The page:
Starting your seeds indoors and far before the last spring freeze in your area will give your garden extra time to come to maturity thereby increasing your yields. You can add 4-8 weeks to your growing season by getting them going early. Seeds can be started indoors, in cold frames or in greenhouses.
To get started in your house, your seeds will need, a seed pan (with drain holes in the bottom), a mixing container, seed starter mix, peat moss or potting mix a spray bottle with water and some plastic wrap.
Get your soil wet and pack it into the seed pan. Press the soil firmly but don’t pack it down. Plant your seed shallow and about half an inch apart. Very small seeds should be sprinkled on top. Next, cover the seeds with a thin layer of soil (or vermiculite) and dampen the soil with water from the spray bottle. Don’t soak the soil, just dampen it.
Cover the seeds with plastic and put them in a sunny location. Ideal air temperature is a constant 70-75 F. Keep the soil damp. Once the seeds sprout, remove the plastic and put your seeds in full sunlight. Keep the soil damp until its time to transplant. About one week prior to planting, start taking your seedlings outdoors to get them use to (or ‘hardened’) being out.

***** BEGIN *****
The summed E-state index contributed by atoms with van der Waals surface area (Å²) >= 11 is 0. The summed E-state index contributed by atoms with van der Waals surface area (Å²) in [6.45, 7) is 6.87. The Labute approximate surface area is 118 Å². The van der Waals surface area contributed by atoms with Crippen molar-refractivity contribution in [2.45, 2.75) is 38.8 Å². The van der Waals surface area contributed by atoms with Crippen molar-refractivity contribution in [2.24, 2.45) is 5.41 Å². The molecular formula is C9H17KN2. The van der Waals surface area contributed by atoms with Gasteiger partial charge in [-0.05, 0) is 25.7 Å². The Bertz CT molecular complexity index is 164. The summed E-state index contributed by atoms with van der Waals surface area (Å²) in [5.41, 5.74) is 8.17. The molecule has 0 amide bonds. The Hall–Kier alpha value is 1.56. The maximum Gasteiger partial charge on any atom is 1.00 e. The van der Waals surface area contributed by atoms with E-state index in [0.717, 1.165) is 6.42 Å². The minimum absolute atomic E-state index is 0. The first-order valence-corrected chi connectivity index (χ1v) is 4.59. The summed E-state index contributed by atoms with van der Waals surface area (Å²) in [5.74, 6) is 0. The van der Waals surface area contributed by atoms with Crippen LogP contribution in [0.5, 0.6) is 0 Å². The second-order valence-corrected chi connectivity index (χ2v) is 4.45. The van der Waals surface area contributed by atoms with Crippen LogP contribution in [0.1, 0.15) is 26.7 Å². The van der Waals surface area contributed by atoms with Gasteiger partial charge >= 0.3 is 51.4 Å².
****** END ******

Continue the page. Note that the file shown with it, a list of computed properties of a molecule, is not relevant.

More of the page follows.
Cold Frames and greenhouses are other options for getting your garden off to an early start. A cold frame is a very simple, inexpensive structure (like a mini-greenhouse ) that provides a more favorable environment for outside growing before the last frost.
Cold frames do not use an outside heating source, just the sun. If you nothing but time, you can make your own seed starting solar cold frame.
Greenhouses come in all shapes and sizes. They can be expensive or not, depending on what you desire. Before purchasing a greenhouse give a good amount of thought to what your needs are.
Whether you choose to start seeds indoors, using cold frames or greenhouses, here is a helpful timeline for growing plants from seeds.